There is no lack of examples of American series and films trying to make something Dutch only to have it looking and sounding German. The bad remake of ‘Kidnapping Mr. Heineken’ had the wrong colour bottles and actor Mike Myers had a terrible Dutch accent in his 1990s Austin Powers movies, but at least he was joking.
As some of you know, the current season of the American series ‘Homeland’ was entirely filmed in Germany, and lots of it in Berlin. However, the latest installment, episode 7 of season 5 has some scenes set in Amsterdam, in the Zeeburg district, which had issues that most viewers probably wouldn’t get and don’t really have to because the story flows well.
First, the screenshot above. The Zeeburg district has been part of East Amsterdam since 2010. Houseboats and a canal were a good idea, but the architecture isn’t Dutch, and if that’s not a problem, the German yellow construction sign should be, as it reads ‘bau’ (‘construction’ in German) instead of ‘bouw’ in Dutch (hard to see here). You could have told me this was Denmark and I would have bought it without the sign. The reference to Flevopark in the east was spot on, but the street called Tolstraat is in another district. No separate bike paths could be seen, and streets and houses were way too big to be in Amsterdam. Oh, and the yellow license plates had too many letters on them to be Dutch ones, but points for the blue one on the taxi.
This fall another American series, ‘The Vampire Diairies’, took a trip to Amsterdam in their first episode of season 7 and got a lot of things wrong, but were not trying too hard. Two main characters are seen drinking beer with a windmill on it, which is fake but funny and then they order whisky which comes in glasses I’ve never seen here. The Dutch license plate on the car was fine, but the cars didn’t look very European, there were no separate bike paths and the street was too large. The cafe looked slightly European though.
And since I like trilogies, I caught an old episode of NCIS, season 8 episode 9 that was set in Amsterdam. It had an actual pan of an Amsterdam canal and a tight shot of a cafe that looked vaguely European. The joint one of the characters was smoking was not realistic because you just don’t light one up at an ordinary cafe terrace despite the rumours, and the weather was way too nice. Again, suspension of disbelief came in handy and the story was fine.
Seasoned Arnhem stop motion filmmaker Mascha Halberstad is up for a Berlin Music Video Award 2015 thanks to a video she made for the UK band The Prodigy of their song ‘Wild Frontier’. Frontman Liam Howlett asked her personally to make the video, and according to De Gelderlander, she is a favourite to win the German award.
Featured on the album ‘The Day Is My Enemy’ from February 2015, here’s ‘Wild Frontier’:
Niels Kalk lives and works in Berlin, but is from the Netherlands and studies at the Minerva Art Academy in Groningen. In 2004 he drew a four-pager for Zone 5300. His Flickr collection is extensive and also shows off his love for collage.
Three Dutch wines, interestingly enough from the North, South and the East, have all won gold medals in Berlin at the Berlinale Wein Trophy, according to one of the winners, Marius van Stokkom of vineyard De Linie in Brabant.
Van Stokkom from the town of Made won for his extra dry white wine De Linie (2007), Rudolf and Yvon Jonker from Venhuizen of vineyard Westfriesland in De Swanenplaats were crowned for their dry white wine Auxerrois (2007) and Frederik Verhoeven from Groesbeek of vineyard De Colonjes won for his dry white wine Cabernet Blanc 2007.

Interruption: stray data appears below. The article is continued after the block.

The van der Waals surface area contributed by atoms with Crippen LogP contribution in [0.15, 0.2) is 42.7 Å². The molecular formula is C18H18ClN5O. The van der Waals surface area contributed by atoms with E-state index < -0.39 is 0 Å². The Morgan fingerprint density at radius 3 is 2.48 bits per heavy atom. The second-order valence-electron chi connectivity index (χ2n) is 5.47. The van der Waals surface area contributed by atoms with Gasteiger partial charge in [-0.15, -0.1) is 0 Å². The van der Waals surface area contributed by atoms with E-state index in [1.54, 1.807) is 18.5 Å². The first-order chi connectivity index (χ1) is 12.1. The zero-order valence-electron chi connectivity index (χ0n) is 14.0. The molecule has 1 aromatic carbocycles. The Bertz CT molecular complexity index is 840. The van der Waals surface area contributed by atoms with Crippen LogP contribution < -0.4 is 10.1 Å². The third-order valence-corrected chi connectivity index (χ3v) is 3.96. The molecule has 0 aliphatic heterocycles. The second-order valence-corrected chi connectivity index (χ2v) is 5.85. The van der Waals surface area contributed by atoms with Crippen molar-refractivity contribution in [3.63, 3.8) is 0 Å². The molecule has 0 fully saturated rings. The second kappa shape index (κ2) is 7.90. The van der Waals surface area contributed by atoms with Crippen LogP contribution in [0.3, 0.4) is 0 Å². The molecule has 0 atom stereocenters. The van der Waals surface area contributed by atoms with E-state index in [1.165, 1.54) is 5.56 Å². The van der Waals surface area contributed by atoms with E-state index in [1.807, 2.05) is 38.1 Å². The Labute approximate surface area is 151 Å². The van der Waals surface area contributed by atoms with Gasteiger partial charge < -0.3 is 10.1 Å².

And yes, there are tons of vineyards in the Netherlands, but the wine that is produced is either too expensive (we’re used to acceptable table wine for 5 euro, paying 30 euro is not going to happen), only available very locally (a tour around the vineyard is fun for the whole family, methinks) and let’s face it, not that great… yet.
One of the most famous Dutch winemakers is Ilya Gort of vineyard La Tulipe in France whom I saw give a presentation last fall in Amsterdam. Of all the blowing your own horn and drinking he did on stage – his wine is the perfect table wine for 5 euro so to speak – he made some excellent points that changed my attitude towards everyday wine drinking:
– Look at the wine.
Take a few seconds to actually look at the colour of what you’re drinking. Someone worked very hard to get it that way.
– Smell the wine.
You smell your food before you eat it, give your wine the same courtesy.
– Respect the wine and use a proper glass.
I almost can’t drink from my tumbler glasses anymore, it doesn’t taste the same.
Yes, drink the cheap stuff this way too and you will see the difference when you drink a better bottle.
And I can’t resist posting this film with Ilya Gort (in English with some French, subtitled)
Cees Nooteboom is the very first Dutch writer to receive an honorary degree from a German university, the Free University in Berlin. He is one of the Netherlands’ greatest authors, having won a string of literary awards and one day expected to win the Nobel Prize for literature.
Oddly enough, he is more popular in Germany where he is very much in demand. In the Netherlands, Nooteboom is a successful writer, but it is said that he will never become as popular in the Netherlands as he is in Germany where almost all his books are bestsellers. Nooteboom’s German publisher Suhrkamp has just published his complete works in nine volumes, while the Bezige Bij publishing house in Amsterdam has no plans to do the same.
According to Radio Netherlands, the Dutch are more likely to name Harry Mulisch as being up for the Nobel Prize for Literature.
I can’t help but say “No man is a prophet in his own country”.